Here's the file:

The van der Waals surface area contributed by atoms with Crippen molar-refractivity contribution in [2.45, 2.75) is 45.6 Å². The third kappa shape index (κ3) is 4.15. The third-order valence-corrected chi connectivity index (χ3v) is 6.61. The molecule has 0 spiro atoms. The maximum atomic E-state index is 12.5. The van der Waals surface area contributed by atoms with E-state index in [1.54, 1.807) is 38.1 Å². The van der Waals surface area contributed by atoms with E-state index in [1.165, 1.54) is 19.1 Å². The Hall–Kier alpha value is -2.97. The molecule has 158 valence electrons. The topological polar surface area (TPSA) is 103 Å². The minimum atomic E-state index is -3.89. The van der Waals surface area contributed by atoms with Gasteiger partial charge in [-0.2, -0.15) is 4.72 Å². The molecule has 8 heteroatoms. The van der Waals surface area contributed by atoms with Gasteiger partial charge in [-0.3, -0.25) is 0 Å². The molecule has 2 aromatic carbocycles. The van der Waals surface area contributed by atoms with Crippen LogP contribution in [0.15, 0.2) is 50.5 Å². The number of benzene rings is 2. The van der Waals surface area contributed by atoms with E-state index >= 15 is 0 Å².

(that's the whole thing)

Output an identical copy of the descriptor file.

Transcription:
The van der Waals surface area contributed by atoms with Crippen molar-refractivity contribution in [2.45, 2.75) is 45.6 Å². The third kappa shape index (κ3) is 4.15. The third-order valence-corrected chi connectivity index (χ3v) is 6.61. The molecule has 0 spiro atoms. The maximum atomic E-state index is 12.5. The van der Waals surface area contributed by atoms with E-state index in [1.54, 1.807) is 38.1 Å². The van der Waals surface area contributed by atoms with E-state index in [1.165, 1.54) is 19.1 Å². The Hall–Kier alpha value is -2.97. The molecule has 158 valence electrons. The topological polar surface area (TPSA) is 103 Å². The minimum atomic E-state index is -3.89. The van der Waals surface area contributed by atoms with Gasteiger partial charge in [-0.2, -0.15) is 4.72 Å². The molecule has 8 heteroatoms. The van der Waals surface area contributed by atoms with Gasteiger partial charge in [-0.3, -0.25) is 0 Å². The molecule has 2 aromatic carbocycles. The van der Waals surface area contributed by atoms with Crippen LogP contribution in [0.15, 0.2) is 50.5 Å². The number of benzene rings is 2. The van der Waals surface area contributed by atoms with E-state index >= 15 is 0 Å².